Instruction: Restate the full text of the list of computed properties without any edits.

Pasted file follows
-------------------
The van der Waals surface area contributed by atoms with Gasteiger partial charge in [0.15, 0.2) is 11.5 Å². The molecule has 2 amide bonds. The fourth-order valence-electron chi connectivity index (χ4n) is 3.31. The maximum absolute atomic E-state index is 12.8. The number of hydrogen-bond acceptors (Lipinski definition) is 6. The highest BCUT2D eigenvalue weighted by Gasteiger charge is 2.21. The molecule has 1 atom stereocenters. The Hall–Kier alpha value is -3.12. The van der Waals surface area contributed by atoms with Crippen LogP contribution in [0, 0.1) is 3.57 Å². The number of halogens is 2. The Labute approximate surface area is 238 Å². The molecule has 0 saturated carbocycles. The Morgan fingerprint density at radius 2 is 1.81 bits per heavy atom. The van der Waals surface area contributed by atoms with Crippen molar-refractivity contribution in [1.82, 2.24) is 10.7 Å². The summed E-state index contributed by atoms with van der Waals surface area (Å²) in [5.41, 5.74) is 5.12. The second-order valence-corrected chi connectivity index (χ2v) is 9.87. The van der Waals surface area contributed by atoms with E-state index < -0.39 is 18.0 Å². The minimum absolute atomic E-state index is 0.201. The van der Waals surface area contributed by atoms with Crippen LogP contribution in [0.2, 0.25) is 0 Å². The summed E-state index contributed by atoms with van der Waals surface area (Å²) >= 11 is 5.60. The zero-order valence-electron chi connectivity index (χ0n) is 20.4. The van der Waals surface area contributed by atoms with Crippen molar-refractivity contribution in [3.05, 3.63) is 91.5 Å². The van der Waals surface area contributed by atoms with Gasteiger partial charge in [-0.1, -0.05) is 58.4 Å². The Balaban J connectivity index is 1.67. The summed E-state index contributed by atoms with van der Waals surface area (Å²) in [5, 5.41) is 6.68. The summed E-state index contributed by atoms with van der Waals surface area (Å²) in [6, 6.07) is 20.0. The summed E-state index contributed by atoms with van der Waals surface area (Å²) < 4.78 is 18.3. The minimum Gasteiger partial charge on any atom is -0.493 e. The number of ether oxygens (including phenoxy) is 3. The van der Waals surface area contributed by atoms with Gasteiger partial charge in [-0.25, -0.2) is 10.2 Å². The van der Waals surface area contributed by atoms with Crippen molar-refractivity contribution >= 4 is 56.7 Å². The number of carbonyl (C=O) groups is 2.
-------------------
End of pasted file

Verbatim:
The van der Waals surface area contributed by atoms with Gasteiger partial charge in [0.15, 0.2) is 11.5 Å². The molecule has 2 amide bonds. The fourth-order valence-electron chi connectivity index (χ4n) is 3.31. The maximum absolute atomic E-state index is 12.8. The number of hydrogen-bond acceptors (Lipinski definition) is 6. The highest BCUT2D eigenvalue weighted by Gasteiger charge is 2.21. The molecule has 1 atom stereocenters. The Hall–Kier alpha value is -3.12. The van der Waals surface area contributed by atoms with Crippen LogP contribution in [0, 0.1) is 3.57 Å². The number of halogens is 2. The Labute approximate surface area is 238 Å². The molecule has 0 saturated carbocycles. The Morgan fingerprint density at radius 2 is 1.81 bits per heavy atom. The van der Waals surface area contributed by atoms with Crippen molar-refractivity contribution in [1.82, 2.24) is 10.7 Å². The summed E-state index contributed by atoms with van der Waals surface area (Å²) in [5.41, 5.74) is 5.12. The second-order valence-corrected chi connectivity index (χ2v) is 9.87. The van der Waals surface area contributed by atoms with E-state index < -0.39 is 18.0 Å². The minimum absolute atomic E-state index is 0.201. The van der Waals surface area contributed by atoms with Crippen LogP contribution in [0.2, 0.25) is 0 Å². The summed E-state index contributed by atoms with van der Waals surface area (Å²) >= 11 is 5.60. The zero-order valence-electron chi connectivity index (χ0n) is 20.4. The van der Waals surface area contributed by atoms with Crippen molar-refractivity contribution in [3.05, 3.63) is 91.5 Å². The van der Waals surface area contributed by atoms with Gasteiger partial charge in [-0.1, -0.05) is 58.4 Å². The Balaban J connectivity index is 1.67. The summed E-state index contributed by atoms with van der Waals surface area (Å²) in [5, 5.41) is 6.68. The summed E-state index contributed by atoms with van der Waals surface area (Å²) in [6, 6.07) is 20.0. The summed E-state index contributed by atoms with van der Waals surface area (Å²) < 4.78 is 18.3. The minimum Gasteiger partial charge on any atom is -0.493 e. The number of ether oxygens (including phenoxy) is 3. The van der Waals surface area contributed by atoms with Gasteiger partial charge in [-0.25, -0.2) is 10.2 Å². The van der Waals surface area contributed by atoms with Crippen molar-refractivity contribution >= 4 is 56.7 Å². The number of carbonyl (C=O) groups is 2.